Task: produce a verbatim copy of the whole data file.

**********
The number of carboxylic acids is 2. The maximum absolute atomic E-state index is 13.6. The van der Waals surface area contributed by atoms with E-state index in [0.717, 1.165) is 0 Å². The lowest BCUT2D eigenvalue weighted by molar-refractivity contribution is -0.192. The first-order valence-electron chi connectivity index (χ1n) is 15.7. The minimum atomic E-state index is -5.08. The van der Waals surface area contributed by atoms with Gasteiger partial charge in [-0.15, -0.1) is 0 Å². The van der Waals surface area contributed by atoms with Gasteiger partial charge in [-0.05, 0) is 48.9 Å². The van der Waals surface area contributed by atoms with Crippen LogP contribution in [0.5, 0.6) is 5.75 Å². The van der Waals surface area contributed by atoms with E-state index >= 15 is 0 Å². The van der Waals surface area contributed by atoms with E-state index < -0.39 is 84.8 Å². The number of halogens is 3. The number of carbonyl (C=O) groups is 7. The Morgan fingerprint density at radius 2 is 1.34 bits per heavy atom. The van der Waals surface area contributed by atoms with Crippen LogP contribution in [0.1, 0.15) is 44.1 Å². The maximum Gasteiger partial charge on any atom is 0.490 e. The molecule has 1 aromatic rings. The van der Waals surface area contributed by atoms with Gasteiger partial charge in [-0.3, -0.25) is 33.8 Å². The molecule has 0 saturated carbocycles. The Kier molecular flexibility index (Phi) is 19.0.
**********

The number of carboxylic acids is 2. The maximum absolute atomic E-state index is 13.6. The van der Waals surface area contributed by atoms with E-state index in [0.717, 1.165) is 0 Å². The lowest BCUT2D eigenvalue weighted by molar-refractivity contribution is -0.192. The first-order valence-electron chi connectivity index (χ1n) is 15.7. The minimum atomic E-state index is -5.08. The van der Waals surface area contributed by atoms with Gasteiger partial charge in [-0.15, -0.1) is 0 Å². The van der Waals surface area contributed by atoms with Gasteiger partial charge in [-0.05, 0) is 48.9 Å². The van der Waals surface area contributed by atoms with Crippen LogP contribution in [0.5, 0.6) is 5.75 Å². The van der Waals surface area contributed by atoms with E-state index >= 15 is 0 Å². The van der Waals surface area contributed by atoms with E-state index < -0.39 is 84.8 Å². The number of halogens is 3. The number of carbonyl (C=O) groups is 7. The Morgan fingerprint density at radius 2 is 1.34 bits per heavy atom. The van der Waals surface area contributed by atoms with Crippen LogP contribution in [0.1, 0.15) is 44.1 Å². The maximum Gasteiger partial charge on any atom is 0.490 e. The molecule has 1 aromatic rings. The van der Waals surface area contributed by atoms with Gasteiger partial charge in [-0.3, -0.25) is 33.8 Å². The molecule has 0 saturated carbocycles. The Kier molecular flexibility index (Phi) is 19.0.